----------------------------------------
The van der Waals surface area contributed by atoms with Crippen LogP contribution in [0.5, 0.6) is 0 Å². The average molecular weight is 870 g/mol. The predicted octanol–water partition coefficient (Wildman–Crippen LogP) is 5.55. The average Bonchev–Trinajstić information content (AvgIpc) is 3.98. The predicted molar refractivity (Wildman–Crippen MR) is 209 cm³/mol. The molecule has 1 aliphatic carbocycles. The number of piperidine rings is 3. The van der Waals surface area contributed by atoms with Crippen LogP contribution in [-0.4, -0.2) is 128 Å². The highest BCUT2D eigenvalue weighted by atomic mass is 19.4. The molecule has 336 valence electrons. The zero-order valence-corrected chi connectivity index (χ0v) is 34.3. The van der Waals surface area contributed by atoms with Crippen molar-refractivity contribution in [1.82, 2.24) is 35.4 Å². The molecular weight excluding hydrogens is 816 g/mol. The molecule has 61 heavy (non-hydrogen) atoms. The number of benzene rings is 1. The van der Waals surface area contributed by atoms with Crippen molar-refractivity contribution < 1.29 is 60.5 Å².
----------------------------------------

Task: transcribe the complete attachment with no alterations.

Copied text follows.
The van der Waals surface area contributed by atoms with Crippen LogP contribution in [0.5, 0.6) is 0 Å². The average molecular weight is 870 g/mol. The predicted octanol–water partition coefficient (Wildman–Crippen LogP) is 5.55. The average Bonchev–Trinajstić information content (AvgIpc) is 3.98. The predicted molar refractivity (Wildman–Crippen MR) is 209 cm³/mol. The molecule has 1 aliphatic carbocycles. The number of piperidine rings is 3. The van der Waals surface area contributed by atoms with Crippen LogP contribution in [-0.4, -0.2) is 128 Å². The highest BCUT2D eigenvalue weighted by atomic mass is 19.4. The molecule has 336 valence electrons. The zero-order valence-corrected chi connectivity index (χ0v) is 34.3. The van der Waals surface area contributed by atoms with Crippen molar-refractivity contribution in [1.82, 2.24) is 35.4 Å². The molecular weight excluding hydrogens is 816 g/mol. The molecule has 61 heavy (non-hydrogen) atoms. The number of benzene rings is 1. The van der Waals surface area contributed by atoms with Crippen molar-refractivity contribution < 1.29 is 60.5 Å².